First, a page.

By Shanny Basar, Markets Media
The increase in monthly volume of cleared notional in swaps based on the new sterling risk-free rate shows that the derivatives market is making progress in moving away from Libor.
Edwin Schooling Latter, director of markets and wholesale policy at the UK’s Financial Conduct Authority, gave a speech on Libor transition at the International Swaps and Derivatives Association’s annual legal forum in London today.
— ISDA (@ISDA) January 28, 2019
After the financial crisis, there were a series of scandals regarding banks manipulating their submissions for setting benchmarks across asset classes, which led to a lack of confidence and threatened participation in the related markets. As a result, regulators have increased their supervision of benchmarks and want to move to risk-free reference rates which are based on transactions as they are harder to manipulate and more representative of the market. The UK is adopting the Sterling Overnight Index Average (Sonia) as its risk-free rate to replace sterling Libor.
Schooling Latter said the share of cleared sterling swaps referencing Sonia has grown over the past two years to 19% in the second half of last year, from 11% in the first half of 2016.
“In notional terms it is a far higher share,” he added. “In fact, on a monthly basis, cleared notional in Sonia swaps is now higher than that for sterling Libor.”
He cited data from LCH, the London Stock Exchange Group’s clearing house, which shows growth in the use of swaps referencing the new risk-free-rates replacing yen, Swiss franc and US dollar Libor rates – Tona, Saron and SOFR respectively.
LCH has cleared $78bn in Tona swaps so far this year and $21.7bn in Saron swaps so far in January. He said: “Of the relatively small $17bn SOFR notional outstanding, $7bn was cleared in the past two weeks.”
Schooling Latter continued that even in SOFR, LCH has registered the highest levels of activity to date on a number of measures since the start of this year. In the futures market average daily trading volume in Sonia and SOFR futures both reached 15,000 contracts last month.
Outside the derivatives markets, Schooling Latter added that a total of £6.9bn ($9bn) in sterling floating rate notes using Sonia were issued between June and December last year.
“Already in 2019, by Wednesday last week, we had seen a further £7.2bn,” he said. “If past weeks are a guide, new sterling floating rate note issuance is only Sonia-based now. We have also seen $46.3 billion in SOFR-referencing US dollar floating rate notes.”
Schooling Latter continued that the market took a significant step forward last year by agreeing how to calculate a fallback rate that could replace sterling, yen and Swiss Franc Libor in outstanding contracts after an Isda consultation.
He also warned: “Let me be clear, however. We think that the best and smoothest transition from Libor will be one in which contracts that reference Libor are replaced or amended before fallback provisions are triggered.”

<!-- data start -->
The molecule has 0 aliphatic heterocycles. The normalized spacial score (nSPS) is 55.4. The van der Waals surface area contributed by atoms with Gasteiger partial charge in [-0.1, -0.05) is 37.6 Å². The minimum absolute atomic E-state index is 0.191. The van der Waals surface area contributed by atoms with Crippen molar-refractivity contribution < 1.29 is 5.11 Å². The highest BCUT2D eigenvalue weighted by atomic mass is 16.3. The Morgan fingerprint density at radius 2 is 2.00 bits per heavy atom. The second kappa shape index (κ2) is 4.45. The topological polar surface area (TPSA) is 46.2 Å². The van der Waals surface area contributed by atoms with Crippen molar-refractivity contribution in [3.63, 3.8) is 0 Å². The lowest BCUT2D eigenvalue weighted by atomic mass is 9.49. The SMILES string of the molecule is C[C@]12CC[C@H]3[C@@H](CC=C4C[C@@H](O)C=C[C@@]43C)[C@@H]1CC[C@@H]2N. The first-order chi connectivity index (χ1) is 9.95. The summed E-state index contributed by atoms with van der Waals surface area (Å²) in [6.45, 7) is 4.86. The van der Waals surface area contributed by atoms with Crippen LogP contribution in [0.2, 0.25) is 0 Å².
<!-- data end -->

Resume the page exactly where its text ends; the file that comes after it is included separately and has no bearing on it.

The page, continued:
In addition, he stressed that triggers should be aligned across non-cleared derivatives, cleared derivatives, and cash markets in order to maintain hedging relationships.
A panel at the ISDA conference also discussed ‘The Route to Benchmark Reform.’
Frances Hinden, vice president, treasury operations at Shell International and co-vice chair of the working group on sterling risk-free reference rates at the Bank of England, said on the panel that the group is focussed on creating a term risk-free rate, examining the impact of the new rates on hedge accounting and the use of Sonia in cash markets.
Hinden said: “The first syndicated loan referencing using Sonia would be a triumph.”
She continued that not all banks are ready to use Sonia, and all the banks in a syndicated loan need to agree to change the rate.
“Everyone is hoping that someone else will do something,” Hinden added. “We are stuck at traffic lights trying to get out of the car park.”
The European Union has selected the euro short-term rate (Ester) as the euro risk-free rate and replacement for EONIA, but Ester has not yet been published. The European Central Bank is due to publish Ester by October 2019 at the latest.
Carlos Molinas, global head of business compliance at Crédit Agricole CIB admitted on the panel that Europe had to catch up with other markets.
“The EU issued a consultation paper last month and responses are due by Friday,” he added.
Molinas continued that the situation is urgent in Europe as new benchmark legislation in the region will stop historical rates applying from January 2020.
Natasha Cazenave, head of the policy and international affairs directorate at AMF said French regulator would support extending the date when the benchmark regulation comes into force.
“Users have no choice but to move to Ester,” said Molinas. “If we shift the deadline there will be no incentive to move.”
— ISDA (@ISDA) January 28, 2019